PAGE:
Two of the bird world’s youngest rock stars are turning heads, and binoculars, on Georgia’s coast.

The young piping plovers spotted last week – one on Cumberland Island, the other on Little Egg Island Bar in the Altamaha River Delta – are siblings raised at Chicago’s Montrose Beach this summer.

If you haven’t heard, that’s the same family of these small, stocky shorebirds that made headlines and spurred a naming ceremony for the chicks. The results: Hazel, Esperanza and Nish. The parents go by Monty and Rose.

Credit part of the fame to where Monty and Rose nested the last two years. Montrose in uptown Chicago is the city’s largest beach and one of its busiest. But we’re also talking Great Lakes piping plovers. There are three geographically defined nesting populations of piping plovers. The Great Lakes birds are federally listed as endangered. Only 64 nesting pairs were documented this year.

Which explains the excitement when Hazel and Esperanza were seen in Georgia in one week.

Piping plover Esperanza on Little Egg Island Bar_Tim Keyes_DNR

Piping plover Esperanza on Little Egg Island Bar (Tim Keyes/DNR)

DNR wildlife biologist Tim Keyes spotted Esperanza on Little Egg Island Bar during an International Shorebird Survey, a key index of shorebird populations. Pat and Doris Leary, longtime volunteers who monitor shorebirds on Cumberland Island, reported Hazel on our most southern barrier island the next day.

Keyes and the Learys knew the birds were Great Lakes piping plovers. Scientists place colored leg bands on hatchlings to identify them later in the field. The Great Lakes plovers sport an orange band. The young in this clutch were fitted with an additional purple one.

But it wasn’t confirmed these two were part of the beloved Chicago family until a University of Minnesota researcher who tracks the population checked the photos and reported that Esperanza – marked by a red star on one band – and Hazel (blue star) had made Georgia part of their inaugural migration south.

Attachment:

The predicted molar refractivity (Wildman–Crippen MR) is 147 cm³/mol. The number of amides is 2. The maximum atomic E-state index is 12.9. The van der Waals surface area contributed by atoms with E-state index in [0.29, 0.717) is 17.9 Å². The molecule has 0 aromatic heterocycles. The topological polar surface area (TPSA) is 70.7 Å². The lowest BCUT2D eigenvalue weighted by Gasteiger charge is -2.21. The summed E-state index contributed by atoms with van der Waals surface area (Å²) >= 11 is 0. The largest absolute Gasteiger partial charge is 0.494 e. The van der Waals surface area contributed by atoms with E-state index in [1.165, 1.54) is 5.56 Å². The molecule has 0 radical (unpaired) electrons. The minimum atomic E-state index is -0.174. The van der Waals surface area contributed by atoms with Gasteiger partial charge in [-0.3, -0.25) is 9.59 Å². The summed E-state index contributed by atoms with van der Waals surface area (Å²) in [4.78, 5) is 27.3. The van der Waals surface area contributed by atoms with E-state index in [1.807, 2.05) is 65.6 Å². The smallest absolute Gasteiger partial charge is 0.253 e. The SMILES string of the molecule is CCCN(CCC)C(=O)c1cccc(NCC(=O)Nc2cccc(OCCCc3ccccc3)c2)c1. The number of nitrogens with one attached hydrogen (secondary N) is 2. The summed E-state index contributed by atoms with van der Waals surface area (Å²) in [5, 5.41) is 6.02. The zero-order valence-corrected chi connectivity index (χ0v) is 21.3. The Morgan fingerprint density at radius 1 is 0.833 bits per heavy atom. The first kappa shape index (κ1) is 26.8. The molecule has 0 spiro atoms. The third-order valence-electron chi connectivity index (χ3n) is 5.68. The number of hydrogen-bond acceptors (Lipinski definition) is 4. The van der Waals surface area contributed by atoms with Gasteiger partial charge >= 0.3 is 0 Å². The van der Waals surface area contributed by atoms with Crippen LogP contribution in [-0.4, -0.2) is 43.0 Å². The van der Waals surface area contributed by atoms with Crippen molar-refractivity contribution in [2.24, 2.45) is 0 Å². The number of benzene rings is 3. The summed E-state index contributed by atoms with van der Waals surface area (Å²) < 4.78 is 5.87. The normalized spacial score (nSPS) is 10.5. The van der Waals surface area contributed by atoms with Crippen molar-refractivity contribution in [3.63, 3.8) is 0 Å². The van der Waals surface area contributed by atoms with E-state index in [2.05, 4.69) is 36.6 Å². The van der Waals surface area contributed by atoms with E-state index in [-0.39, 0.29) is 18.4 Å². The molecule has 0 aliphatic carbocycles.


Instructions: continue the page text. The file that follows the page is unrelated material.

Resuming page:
They aren’t the first Great Lakes piping plovers to do so. “Surveys have documented up to 61 Great Lakes piping plovers either wintering or passing through Georgia,” Keyes said.

Piping plover Hazel on Cumberland Island_Doris and Pat Leary

Photo at top: Piping plover Hazel on Cumberland Island (Doris and Pat Leary)

That’s more than 30 percent of the known population.

The bottom line is our coast is vital to migrating and wintering shorebirds. More evidence: About 80,000 acres of Georgia’s barrier islands were designated a Landscape of Hemispheric Importance in 2019.

Why the focus? Habitat loss is a keen threat facing shorebirds and other long-distance migrants. These twice-a-year journeys that can easily top a thousand miles are already dangerous. Studies show that whimbrels, another shorebird, are five times more likely to die during migration than at other times.

Conserving the flats, bars, beaches, dunes and forests that birds need for foraging and shelter is critical.

Hazel and Esperanza might spend the winter in Georgia or fly farther south – to Florida or possibly even the Bahamas, although South Carolina, Georgia and Florida are wintering strongholds for these birds.

By the way, Esperanza means “hope,” which speaks to what this bird and his family mean to their kind.

The third sibling – Nish – hasn’t been seen in Georgia. “But,” said Keyes, “we’re looking.”

Departing From Chicago …

How long it took Esperanza and Hazel to fly the roughly 1,000 miles from Chicago to the Georgia coast isn’t known. What is known: Esperanza was last seen at Montrose Beach on Aug. 10 and Hazel on Aug. 2.

With Esperanza first spotted on Little Egg Island Bar Aug. 19, that means this bird 7 inches long at best and barely 2 ounces in weight made the trip in under nine days, or an average of 100-plus miles a day.

The siblings’ migration was likely much faster. The record is held by a piping plover that traveled from Sleeping Bear Dunes, Mich., to Crandon Park in Miami, Fla. – some 1,600 miles – in less than 46 hours.

Report Sightings

Please report piping plover sightings to Critical details include band colors and where the bands are on the bird’s legs, a description of the location, and the date. Digital photos and GPS coordinates also help. Learn more.